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The pretty to the ugly: 2013’s key fashion moments
It was a year for pixie haircuts, chunky flat shoes, bangs on our first lady and bare skin — lots of it — on movie actresses and pop stars.
Fashion always has its royalty, and this year, Kerry Washington was a queen. For real royalty, we had Kate Middleton, making the rest of us mortals feel a little better by flashing her mummy tummy.
If Kate made us feel good, Lululemon didn't, when its chairman appeared to blame women's bodies for problems with those popular yoga pants.
A look back at these and other key fashion moments of 2013:
Nobody would call bangs a new trend, but when the first lady is involved, things take on more significance. In fact, President Barack Obama actually called wife Michelle's new hairdo the most significant event of his second inauguration. Unveiled just in time for the festivities, the 'do made enough news to have its own (unofficial) Twitter account, FirstLady'sBangs, which issued alerts like "Just got a text from Hillary Clinton's side-part."
Queen of the runway, airwaves and everywhere else
By the time she appeared in a lovely Stella McCartney floral frock and high red leather pumps as a judge on "Project Runway," it was clear: In the realm where Hollywood meets fashion, Kerry Washington is royalty. On her hit show, "Scandal," playing professional fixer Olivia Pope, she was all professional Washington — Washington, D.C., that is — but on the red carpet, she was glamour personified. Case in point: that Marchesa gown she wore at the Emmys, all cream and white and flower appliques, fit for a queen.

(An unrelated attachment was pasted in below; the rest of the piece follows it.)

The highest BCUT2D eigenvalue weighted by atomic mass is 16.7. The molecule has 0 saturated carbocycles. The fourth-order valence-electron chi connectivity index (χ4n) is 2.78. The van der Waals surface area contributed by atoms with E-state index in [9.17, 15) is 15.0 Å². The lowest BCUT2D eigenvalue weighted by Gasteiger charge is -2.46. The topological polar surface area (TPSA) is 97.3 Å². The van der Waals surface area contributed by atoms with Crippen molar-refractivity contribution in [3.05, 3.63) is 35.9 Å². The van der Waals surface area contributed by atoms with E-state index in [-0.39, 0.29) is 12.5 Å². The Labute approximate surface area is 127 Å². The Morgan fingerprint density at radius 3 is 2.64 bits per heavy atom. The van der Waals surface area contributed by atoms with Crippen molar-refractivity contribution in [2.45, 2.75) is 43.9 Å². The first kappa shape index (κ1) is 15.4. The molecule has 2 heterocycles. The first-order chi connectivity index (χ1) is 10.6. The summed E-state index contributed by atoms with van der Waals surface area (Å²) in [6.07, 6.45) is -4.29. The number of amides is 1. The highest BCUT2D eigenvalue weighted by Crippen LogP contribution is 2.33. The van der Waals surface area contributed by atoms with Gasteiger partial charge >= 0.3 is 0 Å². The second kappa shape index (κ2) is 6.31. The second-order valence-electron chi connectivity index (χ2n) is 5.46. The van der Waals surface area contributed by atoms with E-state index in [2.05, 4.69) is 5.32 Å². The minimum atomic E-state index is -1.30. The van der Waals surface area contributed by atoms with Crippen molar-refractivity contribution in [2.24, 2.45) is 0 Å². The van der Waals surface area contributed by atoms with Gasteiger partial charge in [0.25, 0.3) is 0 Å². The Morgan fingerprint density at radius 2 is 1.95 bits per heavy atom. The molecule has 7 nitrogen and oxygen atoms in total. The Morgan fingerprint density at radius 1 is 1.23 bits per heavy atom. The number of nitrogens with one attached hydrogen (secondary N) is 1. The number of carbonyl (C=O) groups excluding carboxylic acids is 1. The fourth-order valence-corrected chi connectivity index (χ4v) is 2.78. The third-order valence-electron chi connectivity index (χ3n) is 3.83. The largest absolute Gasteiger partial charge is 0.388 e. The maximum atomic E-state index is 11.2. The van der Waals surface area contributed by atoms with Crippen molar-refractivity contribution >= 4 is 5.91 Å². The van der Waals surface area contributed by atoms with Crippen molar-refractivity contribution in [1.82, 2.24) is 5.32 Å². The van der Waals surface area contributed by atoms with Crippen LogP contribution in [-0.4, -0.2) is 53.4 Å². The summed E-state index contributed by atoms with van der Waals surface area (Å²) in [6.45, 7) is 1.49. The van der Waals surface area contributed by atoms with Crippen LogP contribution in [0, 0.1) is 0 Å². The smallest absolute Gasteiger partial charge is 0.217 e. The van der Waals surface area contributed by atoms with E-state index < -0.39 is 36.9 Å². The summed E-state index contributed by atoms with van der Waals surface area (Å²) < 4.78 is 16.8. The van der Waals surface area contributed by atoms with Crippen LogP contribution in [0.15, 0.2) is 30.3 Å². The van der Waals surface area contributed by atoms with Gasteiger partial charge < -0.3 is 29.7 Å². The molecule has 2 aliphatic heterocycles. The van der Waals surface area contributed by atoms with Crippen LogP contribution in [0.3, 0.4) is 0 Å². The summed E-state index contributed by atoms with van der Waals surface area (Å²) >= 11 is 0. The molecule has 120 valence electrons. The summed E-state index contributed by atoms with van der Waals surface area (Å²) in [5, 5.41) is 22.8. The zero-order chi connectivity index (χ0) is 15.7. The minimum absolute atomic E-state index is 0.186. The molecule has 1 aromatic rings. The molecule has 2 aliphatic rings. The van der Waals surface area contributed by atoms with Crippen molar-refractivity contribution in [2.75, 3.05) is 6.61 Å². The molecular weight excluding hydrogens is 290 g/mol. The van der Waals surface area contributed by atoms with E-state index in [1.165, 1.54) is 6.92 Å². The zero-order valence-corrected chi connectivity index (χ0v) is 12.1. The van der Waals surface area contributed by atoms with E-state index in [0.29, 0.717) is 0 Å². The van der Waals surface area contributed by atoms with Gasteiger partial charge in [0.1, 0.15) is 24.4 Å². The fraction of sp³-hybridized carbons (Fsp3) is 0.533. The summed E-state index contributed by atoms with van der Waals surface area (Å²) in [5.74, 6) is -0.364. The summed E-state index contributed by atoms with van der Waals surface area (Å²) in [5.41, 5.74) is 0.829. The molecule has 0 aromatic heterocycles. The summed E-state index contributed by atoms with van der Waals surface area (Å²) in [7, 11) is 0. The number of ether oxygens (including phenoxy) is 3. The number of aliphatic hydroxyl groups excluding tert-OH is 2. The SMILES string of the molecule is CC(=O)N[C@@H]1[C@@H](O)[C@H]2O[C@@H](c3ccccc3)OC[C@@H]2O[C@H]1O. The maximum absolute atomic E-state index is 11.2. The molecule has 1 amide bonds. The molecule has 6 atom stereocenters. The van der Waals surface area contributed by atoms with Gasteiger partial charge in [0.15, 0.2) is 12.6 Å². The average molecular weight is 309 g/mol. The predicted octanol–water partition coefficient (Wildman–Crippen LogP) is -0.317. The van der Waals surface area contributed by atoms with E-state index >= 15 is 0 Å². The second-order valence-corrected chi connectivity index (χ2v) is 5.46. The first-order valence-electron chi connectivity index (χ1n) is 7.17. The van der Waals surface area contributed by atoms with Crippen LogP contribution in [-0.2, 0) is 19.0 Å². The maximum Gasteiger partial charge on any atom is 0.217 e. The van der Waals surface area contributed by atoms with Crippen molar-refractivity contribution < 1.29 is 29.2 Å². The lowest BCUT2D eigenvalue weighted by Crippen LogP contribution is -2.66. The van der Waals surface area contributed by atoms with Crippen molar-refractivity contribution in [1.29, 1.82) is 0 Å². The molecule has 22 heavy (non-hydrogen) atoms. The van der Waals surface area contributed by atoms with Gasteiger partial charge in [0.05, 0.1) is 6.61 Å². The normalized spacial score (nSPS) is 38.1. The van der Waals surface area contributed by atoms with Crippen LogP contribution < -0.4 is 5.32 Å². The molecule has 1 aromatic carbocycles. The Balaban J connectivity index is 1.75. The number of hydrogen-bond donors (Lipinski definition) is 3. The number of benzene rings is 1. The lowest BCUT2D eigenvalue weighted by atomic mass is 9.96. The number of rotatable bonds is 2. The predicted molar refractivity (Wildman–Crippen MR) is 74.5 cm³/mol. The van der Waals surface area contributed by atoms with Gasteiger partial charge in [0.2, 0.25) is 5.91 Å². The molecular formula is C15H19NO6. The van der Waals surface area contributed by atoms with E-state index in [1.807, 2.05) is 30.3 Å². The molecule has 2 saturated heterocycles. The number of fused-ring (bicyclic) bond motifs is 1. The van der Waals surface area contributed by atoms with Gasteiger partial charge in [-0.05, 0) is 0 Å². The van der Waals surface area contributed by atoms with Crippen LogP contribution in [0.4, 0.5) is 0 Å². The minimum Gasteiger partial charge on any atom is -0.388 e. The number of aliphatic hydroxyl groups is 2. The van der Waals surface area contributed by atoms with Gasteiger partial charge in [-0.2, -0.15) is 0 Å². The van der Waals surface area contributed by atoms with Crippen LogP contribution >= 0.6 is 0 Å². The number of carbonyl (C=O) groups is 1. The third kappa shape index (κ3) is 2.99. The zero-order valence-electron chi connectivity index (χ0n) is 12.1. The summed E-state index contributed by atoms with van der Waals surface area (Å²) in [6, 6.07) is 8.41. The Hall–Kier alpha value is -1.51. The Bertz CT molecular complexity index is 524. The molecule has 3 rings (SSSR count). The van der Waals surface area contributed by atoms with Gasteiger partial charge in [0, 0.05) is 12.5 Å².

Kate makes us feel great
Much has been said about the fashion sense of the Duchess of Cambridge, aka Kate Middleton, but in 2013, it was something a bit different that caught our eye. Peeking out under her blue-and-white polka dot dress as she emerged from the hospital post-childbirth was a pronounced "mummy tummy," a normal development but something most celebrities keep under wraps until their personal trainers have whipped them back into magazine-cover shape. Thanks, Kate!
Lululemon, not so much
Remember those popular yoga pants that had the unintended effect of being see-through? Well, ladies, turns out the ongoing fabric problems with those pants, including pilling, was YOUR fault. Or rather: the fault of YOUR THIGHS. Founder and chairman Chip Wilson of Lululemon Athletica noted in a TV interview that "Frankly, some women's bodies just actually don't work" for the pants, because of thighs rubbing against fabric. Now Wilson just actually won't be working as chairman of Lululemon; the company announced his resignation from the post in December.
Taking it all off
No thigh-rubbing problem for Gwyneth Paltrow, who was happy to show just how little cellulite she has when she appeared at the "Iron Man 3" premiere in a dress with sheer mesh panels on the sides, leaving little of her lower body and, er, posterior to the imagination. But we all nearly forgot about Gwyneth when we saw actress Jaimie Alexander at the "Thor" premiere, her black gown expanding the see-through effect to the midriff and upper regions. Let's just say these actresses are saving money on underwear.
A Paris runway show full of mournful symbols — and lots of black — was designer Marc Jacobs' somber goodbye to Louis Vuitton in October after 16 years in the influential post of creative director. Under Jacobs, who also has his own eponymous brand, Louis Vuitton became the most lucrative fashion house in the world, in part thanks to Jacobs' creation of a ready-to-wear line. He was replaced by Nicolas Ghesquiere, formerly at Balenciaga.
Taking designers to task
Iman and Naomi Campbell are legendary supermodels, but this year they lent themselves to something different: promoting diversity on the runway by calling out designers whose catwalks were almost completely white. The two women joined modeling agent Bethann Hardison in their Balance Diversity campaign. Explaining their purpose, Iman, now 58, said she was shocked to hear there were fewer black models on the runway than when she stopped modeling in 1989.